Millions of Consumer Devices Vulnerable To Hacking Via Sound Waves

As if the world is not scary enough, researchers have found a way to illustrate how phones can be hacked by using sound waves. This is a very disturbing development to say the least, as it is seemingly impossible to protect against this type of behavior. Moreover, this technique can also be used to track consumers based on the GPS location of their mobile device.

Sound Waves Are A Threat To Mobile Devices

Having hackers infiltrate mobile and wearable devices has become a very real threat over the past few months. Not only are more mobile devices prone to hacking due to security concerns, but other attack vectors are becoming more prevalent as well in recent weeks. A new type of “exploit” revolves around the use of sound waves, which allows hackers to take control of the device in question. This vulnerability applies to phones, tablets, and wearable devices, all of which contain an accelerometer.

To be more specific, an accelerometer is a standard piece of hardware found in many consumer products these days. According to the researchers, they were able to manipulate said accelerator found in a Fitbit wearable to add extra steps to the user’s tally. While this is not a nefarious act that would cause long-term harm, it goes to show there is a vulnerability consumers need to be aware of at all times. However, a secondary test allowed the researchers to queue a music file on a smartphone without requiring physical access to the device.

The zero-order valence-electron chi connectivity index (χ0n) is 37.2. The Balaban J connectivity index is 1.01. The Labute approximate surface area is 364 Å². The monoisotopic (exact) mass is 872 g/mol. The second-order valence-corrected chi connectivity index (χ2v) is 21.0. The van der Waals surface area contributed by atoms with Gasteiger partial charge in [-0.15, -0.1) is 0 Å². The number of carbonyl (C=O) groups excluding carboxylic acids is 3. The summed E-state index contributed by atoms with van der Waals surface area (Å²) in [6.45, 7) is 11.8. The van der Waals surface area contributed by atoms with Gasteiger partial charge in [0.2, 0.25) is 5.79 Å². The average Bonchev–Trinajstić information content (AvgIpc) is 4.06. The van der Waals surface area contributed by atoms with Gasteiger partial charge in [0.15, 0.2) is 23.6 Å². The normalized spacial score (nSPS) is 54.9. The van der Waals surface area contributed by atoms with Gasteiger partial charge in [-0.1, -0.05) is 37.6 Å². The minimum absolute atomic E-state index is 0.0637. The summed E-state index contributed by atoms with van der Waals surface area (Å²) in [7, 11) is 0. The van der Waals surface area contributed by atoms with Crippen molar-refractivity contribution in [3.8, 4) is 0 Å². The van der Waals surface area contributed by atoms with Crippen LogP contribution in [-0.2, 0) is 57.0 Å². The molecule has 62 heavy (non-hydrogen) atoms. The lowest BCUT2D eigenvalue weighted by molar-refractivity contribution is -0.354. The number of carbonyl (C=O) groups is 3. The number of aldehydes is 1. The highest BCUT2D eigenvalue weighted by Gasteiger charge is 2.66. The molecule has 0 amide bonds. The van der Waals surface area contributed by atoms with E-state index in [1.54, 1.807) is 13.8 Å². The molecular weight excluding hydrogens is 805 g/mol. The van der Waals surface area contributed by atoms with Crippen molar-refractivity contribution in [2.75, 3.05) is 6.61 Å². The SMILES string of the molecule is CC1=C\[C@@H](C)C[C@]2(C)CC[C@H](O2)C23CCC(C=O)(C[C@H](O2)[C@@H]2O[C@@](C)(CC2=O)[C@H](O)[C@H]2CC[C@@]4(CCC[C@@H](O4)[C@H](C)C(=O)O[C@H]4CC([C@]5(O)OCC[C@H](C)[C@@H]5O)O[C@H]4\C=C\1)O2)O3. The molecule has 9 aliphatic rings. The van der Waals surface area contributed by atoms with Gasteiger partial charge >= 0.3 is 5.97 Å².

Although both of these attacks are seemingly harmless, there is no limit as to what a hacker could do while controlling said device. In the case of a smartphone, copying sensitive information, listening in on phone calls, and stealing login credentials are all very real risks. Considering how the vulnerable type of accelerometer can be found in half of most commercial brands from five different chip makers, a lot of damage can be done by people abusing this exploit.

Our society relies more and more on mobile and wearable devices these days. Having so many products susceptible to an attack through sound waves is a¬†great reason for concern, that much is certain. It is not a “doomsday” bug by any means, yet it highlights the bigger problem making this exploit possible in the first place. It is very well possible this vulnerability also applies to self-driving cars, for example.

Speaking of controlling cars, the researchers successfully took control of a toy car. Rather than overloading the device’s processor, they took control of the device by forcing the accelerometer to generate false readings. The toy car is linked to a smartphone app, which facilitated this process by quite a margin. Consumers have to realize accelerometers are found on other devices as well, particularly in the medical sector. For example, it would not be impossible to increase an insulin dose by taking control of the system.

It is evident there are many dangers that could have a severe impact on our society. Some people will exploit these vulnerabilities without the intent to cause harm. Others will take things one step further, which may result in people losing their lives in the process. No one expected an accelerometer to be the cause of so much potential damage. Then again, it remains to be seen how chip manufacturers will respond to these findings and whether or not they can address these issues sooner rather than later.

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